We are thrilled to announce the general availability OpenClinica 3.1.3. This latest release of the OpenClinica clinical trial software provides over 100 fixes and enhancements, including:
- Improved performance and stability, including 80% increase in max user load and 40% faster page turn times
- Numerous improvements to OpenClinica’s internationalization/localization support
- Support for CRF version migration of individual event CRFs
- Enhanced security with strong password configuration options
- Greater reliability when entering or editing data in repeating groups
- Ability to run rules at data import and when loading data via web services
- Fixes to nested simple conditional displays in CRFs
For a more complete overview, you may view the 3.1.3 release notes.
Download OpenClinica 3.1.3 Community Edition
The second annual OpenClinica Global Conference took place last week in Boston. The venue at the Metro Meeting Center in Boston’s financial district attracted members of the OpenClinica community, many of whom traveled overseas to experience firsthand the collective effort that is reshaping clinical research.
The objective of OpenClinica is to harness the power of community thinking to help define a common technology that can work effectively in diverse research settings. Headlining the event was clinical R&D thought leader, Ken Getz.
“As a developer of OpenClinica for a number of years, I continue to be impressed by the growth of our community and quality of its activities,” said Tom Hickerson, an OpenClinica Developer. “It’s no surprise that Ken Getz talked about a community of innovators, because that’s really what the OpenClinica brand epitomizes for me.”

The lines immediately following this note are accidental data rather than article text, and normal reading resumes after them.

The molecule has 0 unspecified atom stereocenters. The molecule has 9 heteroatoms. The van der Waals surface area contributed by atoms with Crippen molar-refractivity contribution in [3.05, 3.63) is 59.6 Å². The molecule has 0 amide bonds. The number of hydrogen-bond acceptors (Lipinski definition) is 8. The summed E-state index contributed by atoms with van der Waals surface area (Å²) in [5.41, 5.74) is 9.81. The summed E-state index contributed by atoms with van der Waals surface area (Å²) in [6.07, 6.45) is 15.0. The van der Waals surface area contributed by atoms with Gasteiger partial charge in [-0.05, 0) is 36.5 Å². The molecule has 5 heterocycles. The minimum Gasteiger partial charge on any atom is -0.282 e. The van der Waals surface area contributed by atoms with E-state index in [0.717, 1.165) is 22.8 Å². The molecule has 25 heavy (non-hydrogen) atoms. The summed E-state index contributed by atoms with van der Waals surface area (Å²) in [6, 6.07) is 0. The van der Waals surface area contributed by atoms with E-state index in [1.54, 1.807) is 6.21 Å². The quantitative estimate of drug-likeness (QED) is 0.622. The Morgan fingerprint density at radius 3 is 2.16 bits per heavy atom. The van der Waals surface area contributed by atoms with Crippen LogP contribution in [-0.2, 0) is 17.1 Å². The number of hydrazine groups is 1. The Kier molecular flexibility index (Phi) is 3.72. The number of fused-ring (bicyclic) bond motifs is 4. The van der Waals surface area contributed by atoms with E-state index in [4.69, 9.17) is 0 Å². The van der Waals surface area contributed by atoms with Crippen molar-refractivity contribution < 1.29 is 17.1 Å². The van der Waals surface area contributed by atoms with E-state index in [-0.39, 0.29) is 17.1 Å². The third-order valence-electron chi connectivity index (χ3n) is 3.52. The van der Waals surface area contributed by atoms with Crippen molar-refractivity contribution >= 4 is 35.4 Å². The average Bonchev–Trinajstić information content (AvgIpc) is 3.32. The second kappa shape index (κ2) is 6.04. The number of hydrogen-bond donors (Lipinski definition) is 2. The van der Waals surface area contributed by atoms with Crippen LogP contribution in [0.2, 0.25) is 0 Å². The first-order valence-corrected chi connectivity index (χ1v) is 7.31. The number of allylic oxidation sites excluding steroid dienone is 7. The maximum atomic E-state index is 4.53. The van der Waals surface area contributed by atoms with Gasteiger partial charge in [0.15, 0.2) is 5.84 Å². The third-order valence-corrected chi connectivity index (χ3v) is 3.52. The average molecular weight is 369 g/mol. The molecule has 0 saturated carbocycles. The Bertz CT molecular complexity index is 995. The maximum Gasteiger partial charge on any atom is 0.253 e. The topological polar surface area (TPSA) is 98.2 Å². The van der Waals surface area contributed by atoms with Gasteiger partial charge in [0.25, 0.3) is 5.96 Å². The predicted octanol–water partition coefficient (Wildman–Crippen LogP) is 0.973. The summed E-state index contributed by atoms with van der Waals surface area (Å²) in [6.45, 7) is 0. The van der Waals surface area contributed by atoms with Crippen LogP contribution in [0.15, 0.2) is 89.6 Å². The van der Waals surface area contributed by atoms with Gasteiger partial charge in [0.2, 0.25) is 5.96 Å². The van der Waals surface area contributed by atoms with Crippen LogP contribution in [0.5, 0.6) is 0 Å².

Mr. Getz kicked off the Conference by illustrating the increasing role communities are playing in helping to modernize the clinical research enterprise. As Chairman of the Center for Information & Study on Clinical Research Participation CISCRP and a Senior Research Fellow and Assistant Research Professor at the Tufts Center for the Study of Drug Development, Getz was able to offer a broad perspective on the way open communities can drive innovation in biopharmaceuticals. It was eye-opening to see how open collaboration is happening at all levels of biopharmaceutical development.
Subsequent breakout sessions showcased the myriad ways in which OpenClinica has been adopted and extended to support both industry sponsored and academic clinical research. A number of these sessions also focused on the functionality of OpenClinica version 3.1. While earlier beta versions of 3.1 have been demonstrated at other recent industry events, its formal unveiling at the OpenClinica Conference was before a group of people who immediately recognized how it will increase flexibility and productivity of clinical trials. Many groups chose OpenClinica because they need a flexible, standards based clinical trial software that can be customized to meet their specific needs. 3.1 makes this easier and helps to further facilitate the development of improvements in medicine.
The OpenClinica Community is the driving force behind the innovation that OpenClinica brings to clinical trials. While the OpenClinica Global Conference, is just one way the community interacts, it was a valuable learning experience for all. Bernd Tschapeller, a Developer at Austrian CRO Joanneum Research, Institute for Biomedicine and Health Sciences, perhaps put it best: “I really enjoyed the OpenClinica Global Conference 2011. For me it was a great opportunity to get in contact with other users for sharing experiences.”
We look forward to making the 2012 Global Conference even better!
– Ben Baumann